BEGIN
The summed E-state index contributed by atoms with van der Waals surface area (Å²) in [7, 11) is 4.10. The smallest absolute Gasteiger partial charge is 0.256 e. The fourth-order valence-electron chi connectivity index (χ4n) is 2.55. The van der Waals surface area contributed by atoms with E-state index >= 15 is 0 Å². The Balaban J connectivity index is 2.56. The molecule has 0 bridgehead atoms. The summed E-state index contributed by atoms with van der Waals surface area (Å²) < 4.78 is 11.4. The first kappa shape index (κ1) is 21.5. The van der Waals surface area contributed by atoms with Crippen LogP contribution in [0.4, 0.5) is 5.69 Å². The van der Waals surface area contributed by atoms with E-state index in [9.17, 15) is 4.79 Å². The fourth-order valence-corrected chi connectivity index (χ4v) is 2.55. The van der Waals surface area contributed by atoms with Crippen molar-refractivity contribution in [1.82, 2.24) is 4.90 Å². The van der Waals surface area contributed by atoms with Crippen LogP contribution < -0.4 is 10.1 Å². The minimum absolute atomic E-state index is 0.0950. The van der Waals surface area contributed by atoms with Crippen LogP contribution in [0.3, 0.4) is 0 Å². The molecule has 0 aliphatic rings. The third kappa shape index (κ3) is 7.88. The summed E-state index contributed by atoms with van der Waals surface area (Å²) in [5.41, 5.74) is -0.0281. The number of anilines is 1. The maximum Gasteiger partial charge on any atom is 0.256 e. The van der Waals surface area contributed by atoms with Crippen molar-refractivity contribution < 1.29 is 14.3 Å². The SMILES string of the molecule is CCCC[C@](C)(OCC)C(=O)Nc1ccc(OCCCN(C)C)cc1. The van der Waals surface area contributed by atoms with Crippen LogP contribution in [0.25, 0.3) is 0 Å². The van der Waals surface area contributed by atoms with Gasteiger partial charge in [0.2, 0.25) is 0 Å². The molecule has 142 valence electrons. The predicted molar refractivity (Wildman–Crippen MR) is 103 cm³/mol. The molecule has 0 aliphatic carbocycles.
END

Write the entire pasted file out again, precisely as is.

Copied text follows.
The summed E-state index contributed by atoms with van der Waals surface area (Å²) in [7, 11) is 4.10. The smallest absolute Gasteiger partial charge is 0.256 e. The fourth-order valence-electron chi connectivity index (χ4n) is 2.55. The van der Waals surface area contributed by atoms with E-state index >= 15 is 0 Å². The Balaban J connectivity index is 2.56. The molecule has 0 bridgehead atoms. The summed E-state index contributed by atoms with van der Waals surface area (Å²) < 4.78 is 11.4. The first kappa shape index (κ1) is 21.5. The van der Waals surface area contributed by atoms with Crippen LogP contribution in [0.4, 0.5) is 5.69 Å². The van der Waals surface area contributed by atoms with E-state index in [9.17, 15) is 4.79 Å². The fourth-order valence-corrected chi connectivity index (χ4v) is 2.55. The van der Waals surface area contributed by atoms with Crippen molar-refractivity contribution in [1.82, 2.24) is 4.90 Å². The van der Waals surface area contributed by atoms with Crippen LogP contribution < -0.4 is 10.1 Å². The minimum absolute atomic E-state index is 0.0950. The van der Waals surface area contributed by atoms with Crippen LogP contribution in [0.3, 0.4) is 0 Å². The molecule has 0 aliphatic rings. The third kappa shape index (κ3) is 7.88. The summed E-state index contributed by atoms with van der Waals surface area (Å²) in [5.41, 5.74) is -0.0281. The number of anilines is 1. The maximum Gasteiger partial charge on any atom is 0.256 e. The van der Waals surface area contributed by atoms with Crippen molar-refractivity contribution < 1.29 is 14.3 Å². The SMILES string of the molecule is CCCC[C@](C)(OCC)C(=O)Nc1ccc(OCCCN(C)C)cc1. The van der Waals surface area contributed by atoms with Crippen LogP contribution in [0.25, 0.3) is 0 Å². The van der Waals surface area contributed by atoms with Gasteiger partial charge in [0.2, 0.25) is 0 Å². The molecule has 142 valence electrons. The predicted molar refractivity (Wildman–Crippen MR) is 103 cm³/mol. The molecule has 0 aliphatic carbocycles.